The Volvo Ocean Race fleet have been slammed with "wet, wild and fast" conditions as they charge southeast towards New Zealand.
Volvo Ocean Race reported that a wind shift on Sunday saw the boats gain up to 25 knots in "uncomfortable, but fast conditions".
On February 1, the boats left Hong Kong for the 11,297km journey to the New Zealand finish line.
There is still more than 7408km of sailing before the fleet reaches Auckland Harbour and crew member of leading yacht MAPFRE, Blair Tuke, said "things have got gradually a little bit worse".
"Since the front hit it's been pretty full-on," said Tuke.
"To start with it was about as good sailing as you can get, 20 to 25 knots of breeze and flat, flat water.
"Sea state and water on deck, it's probably the most water I've ever seen."
Dee Caffari, from Turn the Tide on Plastic who are in fourth place, said although it was a great way to gain some miles, it had been very wet.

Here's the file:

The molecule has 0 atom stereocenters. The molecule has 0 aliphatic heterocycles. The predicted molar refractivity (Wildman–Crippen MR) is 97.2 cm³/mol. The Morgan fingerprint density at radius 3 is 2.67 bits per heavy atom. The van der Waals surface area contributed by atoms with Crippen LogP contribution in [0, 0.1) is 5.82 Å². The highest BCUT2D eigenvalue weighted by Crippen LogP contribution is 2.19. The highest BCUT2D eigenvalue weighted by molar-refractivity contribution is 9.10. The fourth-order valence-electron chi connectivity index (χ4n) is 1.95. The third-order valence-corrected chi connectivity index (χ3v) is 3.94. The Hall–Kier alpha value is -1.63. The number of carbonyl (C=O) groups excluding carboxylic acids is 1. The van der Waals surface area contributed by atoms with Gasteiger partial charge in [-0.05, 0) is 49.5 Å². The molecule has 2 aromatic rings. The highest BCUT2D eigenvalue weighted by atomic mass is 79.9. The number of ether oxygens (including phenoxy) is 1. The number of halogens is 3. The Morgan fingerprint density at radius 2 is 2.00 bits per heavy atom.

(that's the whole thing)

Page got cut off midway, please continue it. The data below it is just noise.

"There is water pouring down the deck, everyone is wet, everything is wet inside and out but no one is complaining as we all know this is short-lived and we will cover some serious miles while we are at it," Caffari said.
"And the water is warm, 19 degrees, matching the air temperature."
Reflecting differing tactical choices, the fleet remains largely in two groups, with Peter Burling's Team Brunel narrowly in second place.
The second group of boats, which consists of Team AkzoNobel and Team Sun Hung Kai/Scallywag, chose to tack hard north immediately after passing the southern tip of Taiwan.
Scallywag navigator Libby Greenhalgh hopes their bold tactical decision, which saw them win the fourth leg of the race, will pay dividends once again.
"Long-term, we're trying to hook into the northerly breeze. In theory, we'll be into that first and be in a position to come bow down on top of the fleet," said Greenhalgh.